Researchers honed in on three genes that had previously been shown to confer increased health and lifespan benefits when their expression was modified in genetically engineered mice: FGF21, sTGFβR2, and αKlotho. They hypothesized that providing extra copies of those genes to non-engineered mice via gene therapy would similarly combat age-related diseases and confer health benefits. The team created separate gene therapy constructs for each gene using the AAV8 serotype as a delivery vehicle, and injected them into mouse models of obesity, type II diabetes, heart failure, and renal failure both individually and in combination with the other genes to see if there was a synergistic beneficial effect.
FGF21 alone caused complete reversal of weight gain and type II diabetes in obese, diabetic mice following a single gene therapy administration, and its combination with sTGFβR2 reduced kidney atrophy by 75% in mice with renal fibrosis. Heart function in mice with heart failure improved by 58% when they were given sTGFβR2 alone or in combination with either of the other two genes, showing that a combined therapeutic treatment of FGF21 and sTGFβR2 could successfully treat all four age-related conditions, therefore improving health and survival. Administering all three genes together resulted in slightly worse outcomes, likely from an adverse interaction between FGF21 and αKlotho, which remains to be studied.
Comorbidity is common as age increases, and currently prescribed treatments often ignore the interconnectedness of the involved age-related diseases. The presence of any one such disease usually increases the risk of having others, and new approaches will be more effective at increasing an individual's health span by taking this systems-level view into account. In this study, we developed gene therapies based on 3 longevity associated genes: fibroblast growth factor 21 (FGF21), αKlotho, soluble form of mouse transforming growth factor-β receptor 2 (sTGFβR2). The gene therapies were delivered using adeno-associated viruses, and we explored their ability to mitigate 4 age-related diseases: obesity, type II diabetes, heart failure, and renal failure.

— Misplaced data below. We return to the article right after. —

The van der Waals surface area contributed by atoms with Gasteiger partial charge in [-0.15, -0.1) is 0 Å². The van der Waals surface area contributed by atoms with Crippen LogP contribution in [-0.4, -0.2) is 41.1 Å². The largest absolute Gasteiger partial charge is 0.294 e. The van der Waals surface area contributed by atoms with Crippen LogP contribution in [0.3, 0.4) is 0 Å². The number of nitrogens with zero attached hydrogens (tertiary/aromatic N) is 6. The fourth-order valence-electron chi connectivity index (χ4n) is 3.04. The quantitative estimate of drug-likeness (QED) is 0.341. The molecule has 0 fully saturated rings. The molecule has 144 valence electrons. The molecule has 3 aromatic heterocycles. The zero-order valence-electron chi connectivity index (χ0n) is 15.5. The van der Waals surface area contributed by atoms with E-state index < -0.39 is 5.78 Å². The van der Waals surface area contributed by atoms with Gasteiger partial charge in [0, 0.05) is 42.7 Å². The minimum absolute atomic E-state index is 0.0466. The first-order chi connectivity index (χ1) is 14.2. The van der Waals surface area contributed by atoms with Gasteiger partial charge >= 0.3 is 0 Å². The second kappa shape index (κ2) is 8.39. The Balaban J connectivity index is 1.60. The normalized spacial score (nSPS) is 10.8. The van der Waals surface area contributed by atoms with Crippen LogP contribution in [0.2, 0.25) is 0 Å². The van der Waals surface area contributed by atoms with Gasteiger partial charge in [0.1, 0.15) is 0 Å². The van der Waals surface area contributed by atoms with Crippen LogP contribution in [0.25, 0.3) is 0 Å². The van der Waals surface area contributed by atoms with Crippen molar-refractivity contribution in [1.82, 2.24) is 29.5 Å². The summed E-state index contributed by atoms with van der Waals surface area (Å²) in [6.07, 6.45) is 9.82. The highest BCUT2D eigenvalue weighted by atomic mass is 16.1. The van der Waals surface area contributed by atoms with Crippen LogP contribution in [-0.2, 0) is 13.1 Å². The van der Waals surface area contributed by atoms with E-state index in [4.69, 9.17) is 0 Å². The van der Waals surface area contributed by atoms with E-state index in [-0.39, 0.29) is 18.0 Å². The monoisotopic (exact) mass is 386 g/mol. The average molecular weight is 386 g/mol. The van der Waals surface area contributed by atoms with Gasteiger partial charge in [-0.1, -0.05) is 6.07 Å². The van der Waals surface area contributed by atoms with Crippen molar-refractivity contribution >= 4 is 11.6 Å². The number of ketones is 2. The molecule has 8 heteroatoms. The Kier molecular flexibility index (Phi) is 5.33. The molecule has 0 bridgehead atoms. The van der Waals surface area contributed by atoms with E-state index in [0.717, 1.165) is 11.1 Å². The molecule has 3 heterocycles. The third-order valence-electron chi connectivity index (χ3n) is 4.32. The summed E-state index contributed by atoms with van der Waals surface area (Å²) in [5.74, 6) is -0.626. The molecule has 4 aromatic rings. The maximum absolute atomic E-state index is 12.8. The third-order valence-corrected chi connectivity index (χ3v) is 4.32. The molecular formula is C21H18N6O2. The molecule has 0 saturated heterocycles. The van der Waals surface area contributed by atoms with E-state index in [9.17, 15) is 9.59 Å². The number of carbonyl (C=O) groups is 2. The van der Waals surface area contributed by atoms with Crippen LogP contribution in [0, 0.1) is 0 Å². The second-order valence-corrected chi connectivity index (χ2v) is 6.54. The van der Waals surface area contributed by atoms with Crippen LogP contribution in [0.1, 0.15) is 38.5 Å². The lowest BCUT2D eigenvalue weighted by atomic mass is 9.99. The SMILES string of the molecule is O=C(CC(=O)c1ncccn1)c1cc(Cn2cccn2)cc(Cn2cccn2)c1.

Individually and combinatorially, we applied these therapies to disease-specific mouse models and found that this set of diverse pathologies could be effectively treated and in some cases, even reversed with a single dose. We observed a 58% increase in heart function in ascending aortic constriction ensuing heart failure, a 38% reduction in α-smooth muscle actin (αSMA) expression, and a 75% reduction in renal medullary atrophy in mice subjected to unilateral ureteral obstruction and a complete reversal of obesity and diabetes phenotypes in mice fed a constant high-fat diet. Crucially, we discovered that a single formulation combining 2 separate therapies into 1 was able to treat all 4 diseases. These results emphasize the promise of gene therapy for treating diverse age-related ailments and demonstrate the potential of combination gene therapy that may improve health span and longevity by addressing multiple diseases at once.